A more productive approach is to consider how one solution can be reused or tweaked to solve a new problem. But, all too often, the easier option is to explore the market and buy the next best-in-class tool. One year a company may invest in a new EDR capability. The next, they may acquire a sophisticated intrusion detection system. Once the cycle starts, it can go on for years, become habitual and be difficult to stop.
The cycle recurs because while security leaders may have the funds to buy best-in-class tools, they often lack the expertise (or time and resources) to leverage a product’s highly sophisticated feature set. It is a paradigm that eventually results in a struggle to justify security budgets.
Moreover, some small and mid-sized organisations will find themselves with stringent budgets. It means they are hard pushed to know which tools they can afford not to have while not leaving themselves open to a cyberattack.
The COVID-19 pandemic has added another dynamic. Chiefly, it has become more challenging to bring stakeholders across a business together and collate security requirements, given the shift towards hybrid and remote working models. It makes siloed postures made up of multiple solutions more likely to emerge.
Trending towards consolidation
Thankfully, resolutions are coming on stream to break the cycle of solution saturation and facilitate security consolidation.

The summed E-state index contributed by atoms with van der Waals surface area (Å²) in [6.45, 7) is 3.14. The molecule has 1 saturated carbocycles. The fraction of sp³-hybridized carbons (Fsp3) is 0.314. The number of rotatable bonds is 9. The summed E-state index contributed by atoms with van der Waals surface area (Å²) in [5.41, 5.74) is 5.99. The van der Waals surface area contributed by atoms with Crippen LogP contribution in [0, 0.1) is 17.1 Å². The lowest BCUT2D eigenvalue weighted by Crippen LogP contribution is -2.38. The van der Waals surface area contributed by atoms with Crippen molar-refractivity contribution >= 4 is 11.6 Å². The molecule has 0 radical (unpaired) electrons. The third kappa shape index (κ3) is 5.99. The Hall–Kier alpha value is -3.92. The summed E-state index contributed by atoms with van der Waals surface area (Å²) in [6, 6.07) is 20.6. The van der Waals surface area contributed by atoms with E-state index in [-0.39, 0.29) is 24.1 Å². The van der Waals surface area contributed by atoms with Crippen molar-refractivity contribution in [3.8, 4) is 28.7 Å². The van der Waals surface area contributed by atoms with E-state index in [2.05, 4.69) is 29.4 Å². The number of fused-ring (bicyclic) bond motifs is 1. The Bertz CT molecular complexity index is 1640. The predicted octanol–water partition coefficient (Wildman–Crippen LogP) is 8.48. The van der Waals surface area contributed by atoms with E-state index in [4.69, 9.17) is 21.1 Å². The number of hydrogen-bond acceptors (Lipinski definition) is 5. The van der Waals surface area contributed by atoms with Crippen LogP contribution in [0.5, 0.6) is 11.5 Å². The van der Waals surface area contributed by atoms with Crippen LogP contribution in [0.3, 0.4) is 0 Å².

As we settle into 2022, we see sizeable portions of the industry shifting towards more unified security setups and away from disparate solutions. These can be delivered by a single vendor or through leveraging open standards to achieve a unified outcome.
Take the perspective of a single vendor. Consolidation of security solutions is a problem riddled with complexity around data science, security science and computer science. It is so complex that few vendors will triumph in this arena. Meanwhile, their prospective customers could resist options that involve uprooting and replacing an arsenal of best-in-class tools they already use.
As a company, we have addressed the need for consolidation by combining the analytical capabilities of security information and event management (SIEM) and the powerful response tools in security orchestration, automation, and response (SOAR).